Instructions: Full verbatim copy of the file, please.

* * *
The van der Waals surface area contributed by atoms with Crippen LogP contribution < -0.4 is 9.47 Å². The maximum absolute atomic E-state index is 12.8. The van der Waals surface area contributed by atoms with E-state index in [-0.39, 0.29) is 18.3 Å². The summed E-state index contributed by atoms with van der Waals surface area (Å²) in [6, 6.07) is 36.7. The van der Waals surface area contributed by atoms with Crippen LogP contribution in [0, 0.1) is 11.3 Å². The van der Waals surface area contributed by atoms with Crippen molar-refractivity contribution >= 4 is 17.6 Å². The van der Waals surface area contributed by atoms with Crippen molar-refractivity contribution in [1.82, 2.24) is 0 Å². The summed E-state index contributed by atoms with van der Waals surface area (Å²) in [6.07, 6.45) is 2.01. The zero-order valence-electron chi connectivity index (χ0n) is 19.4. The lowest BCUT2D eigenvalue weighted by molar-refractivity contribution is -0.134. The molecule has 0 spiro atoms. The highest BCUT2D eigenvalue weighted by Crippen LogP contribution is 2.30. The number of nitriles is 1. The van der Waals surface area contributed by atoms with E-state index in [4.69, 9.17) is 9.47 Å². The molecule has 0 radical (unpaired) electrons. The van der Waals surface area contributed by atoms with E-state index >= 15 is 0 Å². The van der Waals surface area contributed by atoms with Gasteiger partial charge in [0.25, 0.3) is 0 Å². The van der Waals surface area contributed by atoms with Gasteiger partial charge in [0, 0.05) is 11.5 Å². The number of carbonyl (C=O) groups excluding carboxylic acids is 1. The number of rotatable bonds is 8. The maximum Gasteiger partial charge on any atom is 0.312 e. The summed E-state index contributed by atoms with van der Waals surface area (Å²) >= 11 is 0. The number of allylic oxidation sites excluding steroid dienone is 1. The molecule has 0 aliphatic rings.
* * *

The van der Waals surface area contributed by atoms with Crippen LogP contribution < -0.4 is 9.47 Å². The maximum absolute atomic E-state index is 12.8. The van der Waals surface area contributed by atoms with E-state index in [-0.39, 0.29) is 18.3 Å². The summed E-state index contributed by atoms with van der Waals surface area (Å²) in [6, 6.07) is 36.7. The van der Waals surface area contributed by atoms with Crippen LogP contribution in [0, 0.1) is 11.3 Å². The van der Waals surface area contributed by atoms with Crippen molar-refractivity contribution >= 4 is 17.6 Å². The van der Waals surface area contributed by atoms with Crippen molar-refractivity contribution in [1.82, 2.24) is 0 Å². The summed E-state index contributed by atoms with van der Waals surface area (Å²) in [6.07, 6.45) is 2.01. The zero-order valence-electron chi connectivity index (χ0n) is 19.4. The lowest BCUT2D eigenvalue weighted by molar-refractivity contribution is -0.134. The molecule has 0 spiro atoms. The highest BCUT2D eigenvalue weighted by Crippen LogP contribution is 2.30. The number of nitriles is 1. The van der Waals surface area contributed by atoms with E-state index in [4.69, 9.17) is 9.47 Å². The molecule has 0 radical (unpaired) electrons. The van der Waals surface area contributed by atoms with E-state index >= 15 is 0 Å². The van der Waals surface area contributed by atoms with Gasteiger partial charge in [0.25, 0.3) is 0 Å². The van der Waals surface area contributed by atoms with Gasteiger partial charge in [0, 0.05) is 11.5 Å². The number of carbonyl (C=O) groups excluding carboxylic acids is 1. The number of rotatable bonds is 8. The maximum Gasteiger partial charge on any atom is 0.312 e. The summed E-state index contributed by atoms with van der Waals surface area (Å²) >= 11 is 0. The number of allylic oxidation sites excluding steroid dienone is 1. The molecule has 0 aliphatic rings.